Need a theme or package with very specific functionality
March 5, 2010 10:28 AM   Subscribe

I need recommendations for very specific blog functionality.

I'm active in UK politics and live in a Borough that is running a largish budget deficit. As part of my political to and fro, for various reasons I became very interested in Councillor compensation, especially as it pertains to duties.

While our borough doesn't publish this information on line, a Freedom of Information Act (FOIA) request got me the compensation informationĀ I was seeking - P60 (or P45 as appropriate) numbers for each Councillor in our ward. There were 31 FOIAs in that first wave, covering 2008/2009 and I'm launching a second wave Monday which will cover another 40 or so Councillors for 2009/2010.

Full disclosure on Councillor compensation schemes is or should be publicly accessible, but presently is scattered across six different web sites. And some (the end of year compensation numbers) isn't even on the web! Clearly they'd rather not have this data published. So I'm planning to change that.

But I need some very specific blog functionality, and I would prefer Wordpress and free, if at all possible.

For each Councillor I will have demographic data (e.g., name, party, ward) and assignment data; effectively what they do for the ward - basic Councillor duties or do they have what in the UK are called Special Responsibility Allowances, SRAs.

Then I'd like to have the compensation data, both in aggregate and broken down by duties by year. The idea is to provide full transparency into what your Councillor is being paid.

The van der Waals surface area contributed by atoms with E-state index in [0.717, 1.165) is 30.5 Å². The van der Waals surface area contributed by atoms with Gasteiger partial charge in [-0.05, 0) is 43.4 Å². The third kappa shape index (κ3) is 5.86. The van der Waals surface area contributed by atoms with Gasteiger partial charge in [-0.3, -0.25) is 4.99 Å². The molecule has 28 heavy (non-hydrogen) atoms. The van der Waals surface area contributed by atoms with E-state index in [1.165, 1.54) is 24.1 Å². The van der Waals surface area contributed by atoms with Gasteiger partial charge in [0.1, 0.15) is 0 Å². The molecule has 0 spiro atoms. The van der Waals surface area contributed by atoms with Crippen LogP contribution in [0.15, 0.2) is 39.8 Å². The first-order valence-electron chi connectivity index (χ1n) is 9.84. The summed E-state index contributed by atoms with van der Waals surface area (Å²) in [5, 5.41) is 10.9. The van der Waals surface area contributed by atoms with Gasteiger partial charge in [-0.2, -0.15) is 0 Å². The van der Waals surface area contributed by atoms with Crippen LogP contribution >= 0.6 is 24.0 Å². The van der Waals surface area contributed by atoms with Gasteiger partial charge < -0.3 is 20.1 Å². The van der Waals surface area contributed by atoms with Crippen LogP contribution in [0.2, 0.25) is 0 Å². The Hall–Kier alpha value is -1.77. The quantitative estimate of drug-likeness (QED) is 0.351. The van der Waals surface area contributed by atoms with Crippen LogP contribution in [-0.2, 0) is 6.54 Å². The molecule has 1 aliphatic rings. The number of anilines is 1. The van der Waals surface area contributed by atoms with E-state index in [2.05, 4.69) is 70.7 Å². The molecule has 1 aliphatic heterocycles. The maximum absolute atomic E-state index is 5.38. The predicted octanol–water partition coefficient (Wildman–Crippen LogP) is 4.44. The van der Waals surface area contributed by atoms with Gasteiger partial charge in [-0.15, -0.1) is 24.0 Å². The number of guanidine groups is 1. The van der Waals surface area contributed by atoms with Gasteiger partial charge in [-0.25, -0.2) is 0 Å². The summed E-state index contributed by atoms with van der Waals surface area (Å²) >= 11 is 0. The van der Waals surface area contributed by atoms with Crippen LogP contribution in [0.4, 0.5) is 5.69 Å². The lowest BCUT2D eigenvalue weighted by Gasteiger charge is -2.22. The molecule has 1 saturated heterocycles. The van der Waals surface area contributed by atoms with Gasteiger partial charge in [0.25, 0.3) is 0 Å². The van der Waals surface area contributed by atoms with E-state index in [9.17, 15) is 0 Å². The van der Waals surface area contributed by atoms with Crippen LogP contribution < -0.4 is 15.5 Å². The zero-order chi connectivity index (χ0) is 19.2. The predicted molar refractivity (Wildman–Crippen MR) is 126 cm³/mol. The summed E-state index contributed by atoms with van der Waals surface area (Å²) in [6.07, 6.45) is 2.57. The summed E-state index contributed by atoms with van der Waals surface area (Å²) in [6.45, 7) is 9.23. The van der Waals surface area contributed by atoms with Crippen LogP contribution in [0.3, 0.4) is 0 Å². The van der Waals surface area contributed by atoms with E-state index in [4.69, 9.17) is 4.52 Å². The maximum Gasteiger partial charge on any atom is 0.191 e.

Clearly the less labour intensive this process is the happier I'll be. I'd also like some aggregation capabilities, if at all possible - what does Party X cost in total? Comparison would be nice as well - cost of average Party X Councillor compared to Party Y or compare cost of Councillor in Ward X to Ward Y. I've got a number of queries in mind that would be very revealing.

I can't say folks at The Council are thrilled I'm doing this; I've had to not only file multiple FOIA requests to get lots of this information, but also involve the media on at least one occasion and even go so far as to launch what is called a Members Enquiry, all to get information that legally purports to be public domain.

So I need some software that will help me present data and not make any errors along the way which might detract from my purpose, or unfairly tarnish a Councillor (e.g., misstate pay in this an election year).

I'm a Quant in real life so if Excel pivot table functionality means anything to you that would be ideal. But I'm fine with static, predefined views as well.

I've perused the Wordpress themes directories and can't find something appropriate.

Does anyone have any suggestions?
posted by Mutant to Computers & Internet (8 answers total)